future risks pre-mortem

  1. Pre-mortem workshops – While this may sound a little morbid, looking ahead for a specific amount of time and assuming the company has died is a good way to identify future risks. Participants in these interactive sessions brainstorm on what went wrong, be it internally (i.e. customers or supply chain disruptions) or externally (i.e. financial market turmoil). Holding a pre-mortem workshop helps the company correctly identify drivers of future outcomes, so they can be avoided.

With a list of risks in hand from these types of inputs, the company is then able to prioritize and factor them into its strategic and business plans for the next 1, 5, 10 or even 20-30 years.

A couple of observations…

One theme I constantly noticed with these methods is how they utilize outside perspectives for identifying future risks. For example, the blindspot workshops intentionally use individuals from other business areas to bring fresh perspectives, which is a key element to effectively implementing a successful ERM program.

By extension, the sensing committee, blindspot and pre-mortem workshops also identify and share insights across siloes or business areas so the entire company is aware of these future risks. Breaking down siloes between IT, HR, customer experience, economics and more is one of the key differences between ERM and traditional risk management.

What methods does your organization use for identifying future risks?

How do you take this information and funnel it into developing your future strategy?

Feel free to leave a comment or question below, or join the conversation on LinkedIn today!

And if your company is looking for ways to identify future risks or simply get your ERM program off the ground, I invite you to contact me or continue browsing ERMInsightsbyCarol.com for more articles.

Cartoon image courtesy of Phil Watson via http://www.shaaark.com/

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5 Comments. Leave new

Ramesh Venkataraman
March 2, 2017 11:58 pm

Am surprised they do not talk to analysts

Reply

    Hi, Ramesh. Thanks for commenting. If I remember correctly from the session at the RIMS ERM Conference, they mentioned talking to people from all levels across the company. So I would think that they do talk to analysts, management, and executives. Otherwise, how do they get the full view of risks across the organization? And when they do include non-management individuals, they make sure that their management is not in the same session. This helps ensure that there are no stifled ideas or comments.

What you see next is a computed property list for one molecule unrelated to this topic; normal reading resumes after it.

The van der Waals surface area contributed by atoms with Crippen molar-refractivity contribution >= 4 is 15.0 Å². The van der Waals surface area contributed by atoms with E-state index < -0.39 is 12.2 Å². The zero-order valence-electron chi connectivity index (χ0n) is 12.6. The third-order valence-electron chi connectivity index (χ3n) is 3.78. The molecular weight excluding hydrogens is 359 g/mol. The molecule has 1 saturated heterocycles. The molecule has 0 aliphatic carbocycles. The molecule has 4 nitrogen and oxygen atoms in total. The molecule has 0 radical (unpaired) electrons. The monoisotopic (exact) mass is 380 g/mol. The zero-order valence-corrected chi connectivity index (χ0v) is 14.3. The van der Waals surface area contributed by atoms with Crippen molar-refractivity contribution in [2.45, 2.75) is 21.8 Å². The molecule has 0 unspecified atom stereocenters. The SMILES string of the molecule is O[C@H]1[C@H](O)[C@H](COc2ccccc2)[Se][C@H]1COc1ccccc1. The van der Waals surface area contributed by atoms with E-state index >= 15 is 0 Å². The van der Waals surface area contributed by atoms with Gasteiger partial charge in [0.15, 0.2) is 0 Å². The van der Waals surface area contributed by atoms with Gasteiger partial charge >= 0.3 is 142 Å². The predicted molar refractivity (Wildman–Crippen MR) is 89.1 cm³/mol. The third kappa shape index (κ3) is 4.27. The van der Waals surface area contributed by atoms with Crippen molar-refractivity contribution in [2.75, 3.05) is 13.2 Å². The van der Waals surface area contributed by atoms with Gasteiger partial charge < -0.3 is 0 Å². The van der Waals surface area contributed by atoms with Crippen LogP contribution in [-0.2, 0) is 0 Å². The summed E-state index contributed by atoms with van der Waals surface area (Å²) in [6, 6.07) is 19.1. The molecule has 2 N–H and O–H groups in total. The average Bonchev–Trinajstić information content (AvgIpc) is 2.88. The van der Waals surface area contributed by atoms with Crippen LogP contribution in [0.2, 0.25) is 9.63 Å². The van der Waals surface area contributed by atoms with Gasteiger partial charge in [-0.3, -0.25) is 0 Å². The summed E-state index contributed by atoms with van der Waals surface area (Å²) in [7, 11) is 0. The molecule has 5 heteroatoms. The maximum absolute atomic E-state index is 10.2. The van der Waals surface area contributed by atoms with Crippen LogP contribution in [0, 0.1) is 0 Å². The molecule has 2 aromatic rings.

Reply

Thank you, some very useful ideas about engagement with stakeholders to gather their perceptions of the context and uncertainties (the “straws in the wind before the hay bale hits you”) but can you distinguish between future risks and (by implication) current risks? Risk is defined in ISO31000 as “effect of uncertainty on objectives” suggesting that all risk is in the future (if it is “now” it is an issue).
PESTLE analysis is useful technique to way of structure discussions one-on-one and in workshops and could help structure some of the approaches in the article. That said, there are times when “unstructured rambling conversations” produce gems.

Reply

    Hi, Chris. Thanks for a great question about future versus current risks. I think of it like this: there are risks are currently pose a threat to your company, and there are threats that may appear in the distant future. Some of the techniques described by GM are better for the current risks, but most of them are looking into the distant future to try to predict or anticipate what may be coming down the road. It also helps companies prioritize risks to separate risks by a timeline of impact, also called velocity.

    I separate risk from issues using this train of thought: a current risk has a chance of occurring with an impact. An issue is already occurring, and the company is feeling the impact.

    Feel free to let me know if you have any other questions! Thanks,
    Carol

    Reply

[…] talk about social media listening in an earlier post about how General Motors identifies risks, which provides some ideas on how social medial listening results can be […]